On Tuesday, April 24, Grant Imahara came to present as part of Kean's Distinguished Lecture Series on Kean's 2018 Research Days.
Imahara is most famous for co-hosting MythBusters as part of "The Build Team." Prior to this role, he had worked for many Hollywood films such as The Lost World: Jurassic Park, Star Wars: Episode I - The Phantom Menace, Artificial Intelligence: AI, The Matrix Reloaded, and more at George Lucas' Industrial Light & Magic as an electrical engineer and animatronics expert.
Imahara was invited to present his interesting life story as an electrical engineer to inspire Kean students on Kean Research Days.
Many students, faculty and staff had waited outside of the closed doors of the Science Technology Engineering and Mathematics (STEM) Auditorium in eager anticipation for Imahara. As the doors opened, all ages and generations of people filed in, filling the air with an excited buzz.
The crowd's chatter died down as Provost and Vice President Jefferey Toney, Ph.D., for Academic Affairs began the presentation with a brief welcome and review of the success of Kean's 2018 Research Days, which had garnered a total of 990 student and faculty research projects from both the Kean Union and Wenzhou Kean campuses.
Next, he opened up the stage to the dean of the College of Natural, Applied and Health Sciences, George Chang, Ph.D. who introduced Imahara and would later be the moderator for the night.
Imahara began by addressing his work on MythBusters. The idea for the show is credited to Australian TV producer, Peter Rees, who wanted a science-based reality show where the hosts would both think of and create experiments to prove or disprove urban legends. Rees had thought to cast Jamie Hyneman after having seen his work at Robot Wars competitions. When Rees approached Hyneman to do the show, Hyneman suggested adding Adam Savage as a co-host because of his energetic and talkative nature. Eventually The Build Team came to include Kari Byron, Tory Belleci and Imahara to help with building for the experiments. Imahara then spent 10 years on the show before moving on to other projects.
Imahara shared that he had worked on a variety of Hollywood films for about 10 years prior to MythBusters. Of all the movies he worked on, his favorite was Galaxy Quest in which he built the engines for the full-sized NTE-3120 Protector ship and created the model version of the NTE-3120 Protector. The last of his work in Hollywood films was on xXx: State of the Union as work with architectural models and space ships were more frequently created through computer graphics.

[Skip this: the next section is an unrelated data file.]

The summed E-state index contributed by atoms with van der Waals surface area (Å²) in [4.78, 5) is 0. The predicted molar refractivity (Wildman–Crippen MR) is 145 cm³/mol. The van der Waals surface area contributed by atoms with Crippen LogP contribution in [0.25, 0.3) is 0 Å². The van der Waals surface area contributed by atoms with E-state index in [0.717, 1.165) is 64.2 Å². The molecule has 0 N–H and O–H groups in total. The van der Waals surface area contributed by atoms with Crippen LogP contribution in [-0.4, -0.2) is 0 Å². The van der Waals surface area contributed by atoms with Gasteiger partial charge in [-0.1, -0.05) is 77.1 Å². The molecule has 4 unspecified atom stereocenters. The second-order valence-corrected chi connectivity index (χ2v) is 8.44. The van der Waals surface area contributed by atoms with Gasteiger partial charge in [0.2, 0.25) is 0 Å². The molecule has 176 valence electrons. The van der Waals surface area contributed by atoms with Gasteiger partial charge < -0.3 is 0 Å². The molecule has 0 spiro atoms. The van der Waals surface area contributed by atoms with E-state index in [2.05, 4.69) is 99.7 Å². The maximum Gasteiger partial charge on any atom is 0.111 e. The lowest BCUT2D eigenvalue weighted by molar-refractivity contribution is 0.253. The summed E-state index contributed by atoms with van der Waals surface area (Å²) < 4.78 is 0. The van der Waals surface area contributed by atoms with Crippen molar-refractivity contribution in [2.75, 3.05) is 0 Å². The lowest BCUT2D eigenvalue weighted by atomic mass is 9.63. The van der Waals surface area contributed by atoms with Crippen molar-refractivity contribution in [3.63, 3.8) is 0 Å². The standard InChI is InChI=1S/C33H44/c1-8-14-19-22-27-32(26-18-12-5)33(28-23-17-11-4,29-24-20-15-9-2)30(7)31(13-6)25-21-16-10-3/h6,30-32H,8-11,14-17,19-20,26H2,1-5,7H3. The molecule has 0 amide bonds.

Imahara also recounted funny stories of independent projects he had worked on over the years. One of these stories was his experience building the Energizer Bunny™ robot for use in commercials and advertisements in which he had to strategically use 44 Energizer® batteries to keep the robot running. He had also worked on the R2-D2 robots for the Star Wars franchise, updating and modernizing the electronics within the robots. Interestingly, Imahara had worked 10 years playing the Star Wars robot, C-3PO, for costume appearances as well.
When Imahara wasn't working for companies or films, he created robots for fun. One of his personal robots was called Deadblow, which he used for robot wars. Deadblow was so successful that a toy was made of it and Imahara was encouraged to write a book about the robot which was titled Kickin' Bot. Imahara had also built Geof Peterson the robot to be the sidekick of former The Late Late Show TV host, Craig Ferguson, in exchange for Twitter followers.
The conclusion of Imahara's presentation then opened the floor for audience questions. The question and answer segment of the event ran long as eager students followed one after the other to talk to their role model.
Imahara's interesting life and accomplishments are tributes to the value of doing what one loves. His story, like others of Kean's Distinguished Lecture Series, works to continue to inspire Kean students to do what they love and work hard in what they do.